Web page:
Confucianism: Its Roots and Global Significance
- About the Book
“In Confucianism: Its Roots and Global Significance, English-language readers get a rare opportunity to read in a single volume the work of one of Taiwan’s most distinguished scholars. Although Ming-huei Lee has published in English before, the corpus of his non-Chinese writings is in German. Readers of this volume will soon discover the hard-mindedness and precision of thinking so associated with German philosophy as they enter into his discussions of Confucianism. As readers progress through this book, they will be constantly reminded that all philosophy should be truly comparative. . . .
“The work is divided into three sections: Classical Confucianism and Its Modern Reinterpretations, Neo-Confucianism in China and Korea, and Ethics and Politics. These sections evince just some of the range of Ming-huei Lee’s thinking as well as his inclusive reach of Confucian philosophy to the whole of East Asia, especially to Korea. In the Ethics and Politics section, readers will get a taste for the return to his own tradition through the lens of Kantian philosophy with his analysis of Confucius and the virtue ethics debate in Confucian philosophical circles. Lee’s thinking through Mou Zongsan’s interpretation of Confucianism, Zhu Xi and the Huxiang scholars’ debate on ren, and the unfolding of the debates over the 'four buddings' and 'seven feelings' in Korea by Yi Toegye and Gi Gobong sets up the subsequent chapters of the book: a reconstruction of Wang Yangming’s philosophy and theories of democracy, and a critique of Jiang Qing’s 'political Confucianism.' His work in this book adds a sizable appendage to Confucian scholarship. Moreover, the interrelated ideas and arguments presented in this book are a special contribution to the Confucian project in English-speaking countries across the world.” —from the Editor’s Foreword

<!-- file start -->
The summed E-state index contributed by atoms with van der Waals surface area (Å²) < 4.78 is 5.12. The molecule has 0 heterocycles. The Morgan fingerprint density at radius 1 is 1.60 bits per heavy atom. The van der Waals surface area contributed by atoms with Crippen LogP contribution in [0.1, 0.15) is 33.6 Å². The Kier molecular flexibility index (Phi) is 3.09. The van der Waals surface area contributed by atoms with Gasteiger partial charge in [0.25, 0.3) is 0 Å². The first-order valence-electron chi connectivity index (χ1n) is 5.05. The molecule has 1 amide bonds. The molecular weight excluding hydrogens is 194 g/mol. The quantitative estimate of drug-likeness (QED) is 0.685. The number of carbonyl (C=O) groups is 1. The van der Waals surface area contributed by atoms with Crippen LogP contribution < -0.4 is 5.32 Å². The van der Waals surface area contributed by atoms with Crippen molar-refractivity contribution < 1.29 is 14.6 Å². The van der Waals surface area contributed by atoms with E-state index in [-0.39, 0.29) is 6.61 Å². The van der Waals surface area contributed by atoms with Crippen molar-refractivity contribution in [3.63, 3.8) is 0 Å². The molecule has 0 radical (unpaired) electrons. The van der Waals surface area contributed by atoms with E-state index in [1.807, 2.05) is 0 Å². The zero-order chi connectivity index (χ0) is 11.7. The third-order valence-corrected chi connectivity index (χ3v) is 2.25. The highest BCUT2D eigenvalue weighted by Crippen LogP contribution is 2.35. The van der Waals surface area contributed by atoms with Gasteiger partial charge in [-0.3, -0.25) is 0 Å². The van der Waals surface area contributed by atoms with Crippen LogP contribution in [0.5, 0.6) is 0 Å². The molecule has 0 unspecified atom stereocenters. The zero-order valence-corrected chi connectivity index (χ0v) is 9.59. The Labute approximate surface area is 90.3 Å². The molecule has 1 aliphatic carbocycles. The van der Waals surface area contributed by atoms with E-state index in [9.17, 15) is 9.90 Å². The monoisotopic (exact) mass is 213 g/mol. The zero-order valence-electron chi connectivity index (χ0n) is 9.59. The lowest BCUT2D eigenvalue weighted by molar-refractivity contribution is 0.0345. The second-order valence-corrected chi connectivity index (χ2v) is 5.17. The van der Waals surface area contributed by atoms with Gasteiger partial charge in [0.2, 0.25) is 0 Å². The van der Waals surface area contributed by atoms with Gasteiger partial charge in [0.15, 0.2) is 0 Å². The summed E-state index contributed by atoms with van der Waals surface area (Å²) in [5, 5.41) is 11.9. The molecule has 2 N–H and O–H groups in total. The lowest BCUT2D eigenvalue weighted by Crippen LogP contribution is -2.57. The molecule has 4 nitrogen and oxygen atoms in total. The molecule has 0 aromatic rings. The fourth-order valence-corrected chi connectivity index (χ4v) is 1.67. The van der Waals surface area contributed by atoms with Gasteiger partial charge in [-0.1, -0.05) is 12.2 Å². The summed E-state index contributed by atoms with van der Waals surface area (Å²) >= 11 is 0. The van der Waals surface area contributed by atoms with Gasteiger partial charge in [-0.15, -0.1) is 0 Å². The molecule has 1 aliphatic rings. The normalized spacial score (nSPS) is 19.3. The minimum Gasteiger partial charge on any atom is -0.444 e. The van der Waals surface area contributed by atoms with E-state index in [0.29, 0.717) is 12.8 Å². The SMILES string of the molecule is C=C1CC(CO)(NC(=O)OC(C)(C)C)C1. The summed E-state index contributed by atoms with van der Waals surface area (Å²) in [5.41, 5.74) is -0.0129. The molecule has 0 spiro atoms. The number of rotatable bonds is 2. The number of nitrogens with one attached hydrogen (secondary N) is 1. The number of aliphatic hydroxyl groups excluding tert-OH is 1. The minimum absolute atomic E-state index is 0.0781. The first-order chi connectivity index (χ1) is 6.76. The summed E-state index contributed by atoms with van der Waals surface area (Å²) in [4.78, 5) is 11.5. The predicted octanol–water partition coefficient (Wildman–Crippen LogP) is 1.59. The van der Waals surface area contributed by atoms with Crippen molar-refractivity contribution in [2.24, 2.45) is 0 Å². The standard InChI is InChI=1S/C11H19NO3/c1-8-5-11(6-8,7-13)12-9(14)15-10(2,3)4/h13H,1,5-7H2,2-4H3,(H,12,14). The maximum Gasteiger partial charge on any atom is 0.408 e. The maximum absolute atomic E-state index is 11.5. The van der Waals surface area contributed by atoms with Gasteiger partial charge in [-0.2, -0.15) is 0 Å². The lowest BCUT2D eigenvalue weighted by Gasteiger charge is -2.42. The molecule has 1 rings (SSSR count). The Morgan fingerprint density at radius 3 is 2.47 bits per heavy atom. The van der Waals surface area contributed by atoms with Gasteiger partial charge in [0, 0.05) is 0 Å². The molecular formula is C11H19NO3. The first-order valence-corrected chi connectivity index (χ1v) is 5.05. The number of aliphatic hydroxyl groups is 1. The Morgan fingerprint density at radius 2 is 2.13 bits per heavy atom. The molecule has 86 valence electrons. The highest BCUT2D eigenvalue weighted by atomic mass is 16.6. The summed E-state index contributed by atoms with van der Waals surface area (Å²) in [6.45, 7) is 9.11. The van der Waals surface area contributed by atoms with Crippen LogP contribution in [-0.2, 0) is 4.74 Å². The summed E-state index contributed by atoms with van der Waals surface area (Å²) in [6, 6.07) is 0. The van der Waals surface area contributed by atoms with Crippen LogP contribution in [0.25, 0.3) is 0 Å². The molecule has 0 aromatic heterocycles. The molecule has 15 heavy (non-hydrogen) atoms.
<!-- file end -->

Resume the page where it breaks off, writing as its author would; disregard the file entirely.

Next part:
- About the Author(s)
Ming-huei Lee, AuthorMing-huei Lee is research fellow at the Institute of Chinese Literature and Philosophy, Academia Sinica, Taipei, and professor at the Graduate Institute of National Development, National Taiwan University, and the Graduate Institute of Philosophy, National Central University, Chungli, Taiwan.
David Jones, EditorDavid Jones is professor of philosophy at Kennesaw State University, Atlanta.
Roger T. Ames, Series EditorRoger T. Ames is Humanities Chair Professor at Peking University, cochair of the Academic Advisory Committee at Peking University Berggruen Research Center, and professor emeritus of philosophy at the University of Hawai‘i.
Peter D. Hershock, Series EditorPeter D. Hershock is director of the Asian Studies Development Program at the East-West Center, Honolulu.